• 9. TURKISH CASE: YAYCEP • Turkish Ministry of Agriculture (MARA) launched distance education in 1991 in order to increase the number of farmers benefiting from agricultural extension activities. • The Project of Extensive Farmer Education through Television Programmes (YAYCEP) was adopted by a protocol signed by MARA, Turkish Radio Television (TRT), Anadolu (Open) University.
  • 10. YAYÇEP • This project based on distance education system is an important application of agricultural extension including agricultural television programmes, manuals, advisory services on village level, exams, certificates and awarding systems
  • 11. YAYÇEP • The first ohase (YAYÇEP-1) applied between 1991 and 1997 and comprising about 338 different agricultural subjects • about 800.000 books were printed and distributed to the 113,123 registered farmers involved in the project • Open University made examination and 77.424 successful farmers were qualified to obtain certificates and 33.205 were rewarded
  • 12. YAYÇEP • “Agricultural Directorates” were made responsible for continuous advisory services • Total cost is about 5 million US$ and 44 US$ per participants • In the second phase (YAYÇEP-2) between 1999 and 2009 previous programmes with some supplementary topics were broadcasted and 413.400 farmers registered and 488.952 new manuals distributed (MARA, 2010).
  • 13. Some Results on YAYÇEP • Farmers who applied the techniques suggested by the programmes: – relatively older, with a higher level of formal education and income levels – regularly watching TV within the scope of the Project and reading printed materials and obtained benefit from them – frequently contacted with extension staff about the Project materials, and consulted with each other
  • 14. Results on YAYCEP • YAYÇEP programmes were very effective in increasing the awareness about agricultural techniques. • However, their effectiveness was limited as to the process of adoption and field applications. • This was mainly due to the lack of suitable advisory services and demonstrations at the field level • Moreover the time schedule for project broadcasts, the duration of the programmes were not appropriate according to most of the farmers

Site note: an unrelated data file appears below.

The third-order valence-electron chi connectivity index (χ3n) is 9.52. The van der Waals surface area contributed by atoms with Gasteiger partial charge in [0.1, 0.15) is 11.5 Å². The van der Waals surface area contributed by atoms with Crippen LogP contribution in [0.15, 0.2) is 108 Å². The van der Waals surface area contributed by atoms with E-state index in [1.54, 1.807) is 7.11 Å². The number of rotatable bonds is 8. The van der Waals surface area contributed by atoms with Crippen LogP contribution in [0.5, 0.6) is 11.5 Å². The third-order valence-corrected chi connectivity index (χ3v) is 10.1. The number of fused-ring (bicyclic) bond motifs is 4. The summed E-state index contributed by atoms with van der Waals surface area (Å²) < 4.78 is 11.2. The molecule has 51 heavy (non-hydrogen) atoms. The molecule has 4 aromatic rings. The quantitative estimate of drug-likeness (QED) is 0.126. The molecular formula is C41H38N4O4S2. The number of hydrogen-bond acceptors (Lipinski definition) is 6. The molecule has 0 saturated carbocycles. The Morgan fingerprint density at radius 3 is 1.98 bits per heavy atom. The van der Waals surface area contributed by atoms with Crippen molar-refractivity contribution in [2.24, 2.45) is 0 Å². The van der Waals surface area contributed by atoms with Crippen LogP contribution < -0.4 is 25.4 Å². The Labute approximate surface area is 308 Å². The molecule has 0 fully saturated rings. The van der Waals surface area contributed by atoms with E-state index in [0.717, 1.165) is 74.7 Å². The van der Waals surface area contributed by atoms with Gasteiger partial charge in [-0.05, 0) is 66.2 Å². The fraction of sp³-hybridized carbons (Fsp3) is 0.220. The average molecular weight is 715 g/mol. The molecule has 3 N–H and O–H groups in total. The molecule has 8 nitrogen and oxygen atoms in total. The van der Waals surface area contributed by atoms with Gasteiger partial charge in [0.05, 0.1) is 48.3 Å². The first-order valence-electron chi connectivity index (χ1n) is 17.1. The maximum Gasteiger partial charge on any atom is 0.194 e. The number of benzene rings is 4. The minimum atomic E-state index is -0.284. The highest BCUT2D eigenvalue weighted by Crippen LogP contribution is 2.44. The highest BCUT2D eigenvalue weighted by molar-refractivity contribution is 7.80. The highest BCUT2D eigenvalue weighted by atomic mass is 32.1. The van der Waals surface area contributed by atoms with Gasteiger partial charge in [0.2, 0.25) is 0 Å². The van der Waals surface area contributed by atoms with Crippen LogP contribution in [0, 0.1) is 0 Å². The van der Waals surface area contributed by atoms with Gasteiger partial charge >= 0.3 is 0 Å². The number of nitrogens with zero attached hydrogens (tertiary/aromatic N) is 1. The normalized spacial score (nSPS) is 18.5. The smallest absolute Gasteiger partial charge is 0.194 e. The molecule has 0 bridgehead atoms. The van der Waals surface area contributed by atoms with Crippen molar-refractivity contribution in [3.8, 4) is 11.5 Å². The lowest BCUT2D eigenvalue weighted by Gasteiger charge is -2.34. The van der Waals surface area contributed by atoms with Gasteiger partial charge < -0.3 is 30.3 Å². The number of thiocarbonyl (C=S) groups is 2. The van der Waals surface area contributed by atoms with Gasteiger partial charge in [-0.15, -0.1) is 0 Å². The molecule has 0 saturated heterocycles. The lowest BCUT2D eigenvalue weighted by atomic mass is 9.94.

• 15. CONCLUSION REMARKS • Larger population of farmers were informed about the technology in agriculture by this Project in Turkey • The manuals were found simple and clear to understand by most of the farmers • The videocassettes are still used for farmer education • Beside these positive aspects, there were some crucial problems of the project
  • 16. RECOMMENDATIONS TO SIMILAR PROJECTS • Conduct field demonstrations with farmers’ condition • Encourage women’s participation • Adapting broadcasting time schedule to farmers’ wishes • Conduct pilot trials, monitoring&evaluations • Farmers with certificates should have the priority • Coordination among the actors should be made with the continuous feedbacks taken into consideration
  • 17. IN CONCLUSION • For the efficiency of agricultural distance education, the further projects have to be integrated whole with: 1. appropriate television broadcasting, 2. simple manuals and 3. regular advisory services and of course motivations like certification and prizes
  • 18. SELECTED REFERENCES • Batey, A. and Cowel, R.W. 1986. Distance Education: An Overview. Office of Educational Research and Improvement, Washington. • Cook, F. J. 1998. Distance Education for Agriculture and Rural Development: The Third Wave. Agricultural Extension and Rural Development Department (AERDD), The University of Reading, UK. http://www.rdg.ac.uk/AcaDepts/ea/distance/third.pdf • Demiryürek, K. 1993. A Research on the Farmers’ Participation of YAYÇEP in Gölbaşı District of Ankara (in Turkish with English abstract), Turkey. MSc Thesis (unpublished), Institute of Natural and Applied Sciences, Ankara University, Ankara, Turkey. • Gelb, E. and Offer, A. (eds.). 2005. ICT in Agriculture: Perspectives of Technological Innovation http://departments.agri.huji.ac.il/economics/gelb-main.html • Koutsouris, A. 2006. ICTs and Rural Development: Beyond the Hype. Journal of Extension Systems, Vol.22 (1), 46-62. • Perraton, H. D. 2000. Open and Distance Learning in the Developing World. Routledge. London and New York.
  • 19. ACKNOWLEDGEMENTS • I acknowledge GFRAS and the organization committee for providing fund for my participation to the Annual Meeting and International Extension Conference.